Generalization. An individual's response in other settings and with other persons other than those that were present during the initial learning. That is, the learned behaviors are demonstrated in untrained settings.

    Graphic organizer. An instructional tool used to illustrate content information. Some examples are outlines, timelines, tables, charts, webs, lists, and pictorial representations.

    Hidden curriculum. The rules that we all know but were never taught. 

    Jigs. A picture or line drawing which shows the layout of specific materials in their correct combination or sequence necessary for the completion of a task. More at Behavior and Vocational Supports for Transition Age Youth and Young Adults with Complex Needs.

    Labels. A visual tool that can help organize the environment for the child with ASD. More at AIM Modules (see Visual Supports module).

    Mini-Schedule. A task list that communicates a series of activities or steps required to complete a specific activity. Mini-schedules can take several forms including written words, pictures or photographs, or workstations.

    Motivating factors. May include offering choices during activities and across the day, incorporating preferred materials into activities, allowing learners with ASD to engage in a preferred activity when completing an activity, tangible objects, breaks, or tokens.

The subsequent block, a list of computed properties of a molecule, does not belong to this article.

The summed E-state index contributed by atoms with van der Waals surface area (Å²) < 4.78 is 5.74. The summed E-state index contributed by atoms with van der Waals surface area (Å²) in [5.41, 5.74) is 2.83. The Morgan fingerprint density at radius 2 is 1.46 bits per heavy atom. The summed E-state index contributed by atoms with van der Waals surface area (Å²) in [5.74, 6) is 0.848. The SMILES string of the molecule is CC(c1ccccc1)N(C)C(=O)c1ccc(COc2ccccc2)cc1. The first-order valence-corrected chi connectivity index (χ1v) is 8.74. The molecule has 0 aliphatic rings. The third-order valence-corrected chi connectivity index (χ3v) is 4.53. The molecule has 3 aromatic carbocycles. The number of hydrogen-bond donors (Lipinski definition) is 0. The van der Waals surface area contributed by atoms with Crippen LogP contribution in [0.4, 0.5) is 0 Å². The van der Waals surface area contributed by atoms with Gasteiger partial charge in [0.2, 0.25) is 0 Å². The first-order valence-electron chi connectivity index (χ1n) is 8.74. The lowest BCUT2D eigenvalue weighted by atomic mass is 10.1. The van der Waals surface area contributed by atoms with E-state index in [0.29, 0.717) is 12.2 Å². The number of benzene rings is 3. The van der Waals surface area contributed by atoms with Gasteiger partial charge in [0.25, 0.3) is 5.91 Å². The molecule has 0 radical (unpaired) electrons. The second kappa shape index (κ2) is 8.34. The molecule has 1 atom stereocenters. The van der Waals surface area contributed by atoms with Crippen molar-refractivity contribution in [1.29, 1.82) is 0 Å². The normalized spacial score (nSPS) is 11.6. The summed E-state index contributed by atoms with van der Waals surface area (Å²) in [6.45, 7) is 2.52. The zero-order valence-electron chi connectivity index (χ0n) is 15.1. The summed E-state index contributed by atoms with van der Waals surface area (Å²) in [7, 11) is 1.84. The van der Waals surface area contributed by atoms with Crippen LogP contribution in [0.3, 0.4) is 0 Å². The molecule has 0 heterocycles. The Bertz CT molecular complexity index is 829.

Natural Supports. Refers to the use of person, practices, and things that naturally occur in the environment to meet the support needs of the individual.

    People locators. A visual tool that provides children with ASD information about where the people in their life currently are in a format that is more easily processed by the youth or young adult. It can help reduce the anxiety and preoccupation some ASD youth feel when favorite people in their lives are not around. 

    Personal Digital Assistant (PDA). A small computer that incorporates a calendar, task list, and date book. These visual devices can help depict daily schedules and tasks and remind the user of important events through the use of audible and visual alarms.

    Positive behavioral support (PBS). A specific method of using non-aversive interventions to address behavioral problems. The functions of a problem behavior are identified and behaviors are replaced with functionally equivalent prosocial skills.

    Positive reinforcement. The presentation of a reinforcer that maintains or increases a desirable behavior: it should result in the behavior getting stronger and the person getting reward for his behavior. More at AFIRM Module/Reinforcement and AIM Modules (see Reinforcement module).

    Positive routines. Routines that support what should happen in a task, transition, etc. More at AIM Modules (see Structured Teaching module; select “Specific Components of Structured Teaching”).

    The Power Card Strategy. A visual aid that uses a student’s special interest to help that individual understand social situations, routines, the meaning of language, and the hidden curriculum in social interactions. This intervention contains two components: a script and the Power Card. More at An Educator’s Guide to Asperger Syndrome, Appendix D, p. 58.